The July episode of 3-Minute 3Rs from the North American 3Rs Collaborative (www.na3rsc.org), the NC3Rs (www.nc3rs.org.uk), and Lab Animal (www.nature.com/laban)
[NC3Rs] Colorectal cancer is particularly hard to treat, and only 11% of patients whose tumours have metastasised survive five years after diagnosis. Mouse models that incorporate patient tissue are widely used in drug discovery, but they’re both expensive and time consuming, and often don’t fully represent human disease.
A team at the Mount Sinai Hospital in New York, led by Erdem Bangi, developed a screening platform using Drosophila to test potential therapies for a patient whose cancer had proved resistant to treatment. The team identified nine genes that were driving the progression of the disease, so they modified orthologs of these genes in the flies. They were able to use the flies to screen a raft of drug combinations, discovering that the most effective treatment combined trametinib, a chemotherapy drug, and zoledronate, usually used to treat bone diseases. When the patient was treated with this novel combination, their tumours shrank, then remained stable for a total of 11 months. This platform could reduce the number of mice used to find effective cancer treatments, not to mention getting them to patients quicker and cheaper. Personalised medicine is often said to be the next big thing in healthcare, but this new approach might just live up to the buzz.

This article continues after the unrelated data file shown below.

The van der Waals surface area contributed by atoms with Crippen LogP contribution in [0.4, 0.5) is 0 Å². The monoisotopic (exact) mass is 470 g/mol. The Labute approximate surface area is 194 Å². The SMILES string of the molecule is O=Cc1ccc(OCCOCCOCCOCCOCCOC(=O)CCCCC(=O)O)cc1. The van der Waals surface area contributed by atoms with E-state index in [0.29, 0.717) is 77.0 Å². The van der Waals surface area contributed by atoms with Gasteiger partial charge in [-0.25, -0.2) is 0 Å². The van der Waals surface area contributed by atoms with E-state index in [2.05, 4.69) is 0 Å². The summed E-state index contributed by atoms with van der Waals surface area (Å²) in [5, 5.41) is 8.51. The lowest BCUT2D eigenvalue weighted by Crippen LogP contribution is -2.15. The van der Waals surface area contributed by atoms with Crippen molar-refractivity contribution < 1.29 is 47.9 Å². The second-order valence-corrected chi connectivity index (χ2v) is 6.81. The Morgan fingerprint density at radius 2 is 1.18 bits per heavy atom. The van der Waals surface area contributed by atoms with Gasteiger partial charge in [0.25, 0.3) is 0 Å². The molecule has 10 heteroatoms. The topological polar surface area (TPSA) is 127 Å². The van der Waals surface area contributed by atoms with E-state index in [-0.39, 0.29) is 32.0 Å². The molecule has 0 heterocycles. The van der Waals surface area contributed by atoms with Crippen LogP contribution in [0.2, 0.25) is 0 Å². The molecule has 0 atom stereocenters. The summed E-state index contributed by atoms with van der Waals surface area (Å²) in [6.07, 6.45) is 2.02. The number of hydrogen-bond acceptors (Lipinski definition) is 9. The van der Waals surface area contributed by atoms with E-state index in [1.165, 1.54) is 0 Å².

[NA3RsC] Too much standardization of experimental design may be unintentionally contributing to the reproducibility crisis in animal-based research. Today, rigorously standardized behavioral studies may be so well controlled that statistically significant findings may actually be irrelevant and not reproducible across laboratories. Bodden and colleagues at the University of Münster, in Germany, explore whether systematically varying study conditions can improve reproducibility. They specifically investigated the impact of the time of day the testing occurred on the outcomes of five different behavioral tasks across several replicates. They found that behavioral task results differed significantly depending on the time of day animals were tested, morning, noon, or afternoon. Follow-up simulations using the data generated suggest that systematically introducing two testing times, both morning and afternoon, into the same experimental design can significantly improve reproducibility of results within the same lab and, more importantly, is predicted to lead to better reproducibility across laboratories. This study describes a novel, easy to implement methodological approach to refining study design that has the potential to improve reproducibility of animal-based research.
[LA] Researchers will want to know that their animals are in good health. But how can you tell if your zebrafish are in pain or stressed out from a procedure? Recent studies say that such fish tend to be less active and linger near the bottoms of their tanks. Perhaps easy enough to gauge by eye if your numbers are small, but some facilities maintain hundreds of tanks at a time. To help make those assessments more feasible for large-scale operations, and to reduce the risk of human bias, researchers from Lynne Sneddon’s lab at the University of Liverpool developed the automated Fish Behaviour Index, or FBI. The FBI is based on swimming activity and swimming distance, recorded by cameras. The researchers developed the FBI with female AB strain zebrafish after different invasive procedures, such fin clipping and PIT tagging, and to evaluate the effects of different analgesics. Against human assessment, the FBI correlated well. You can read more and find links to the software in the journal Scientific Reports.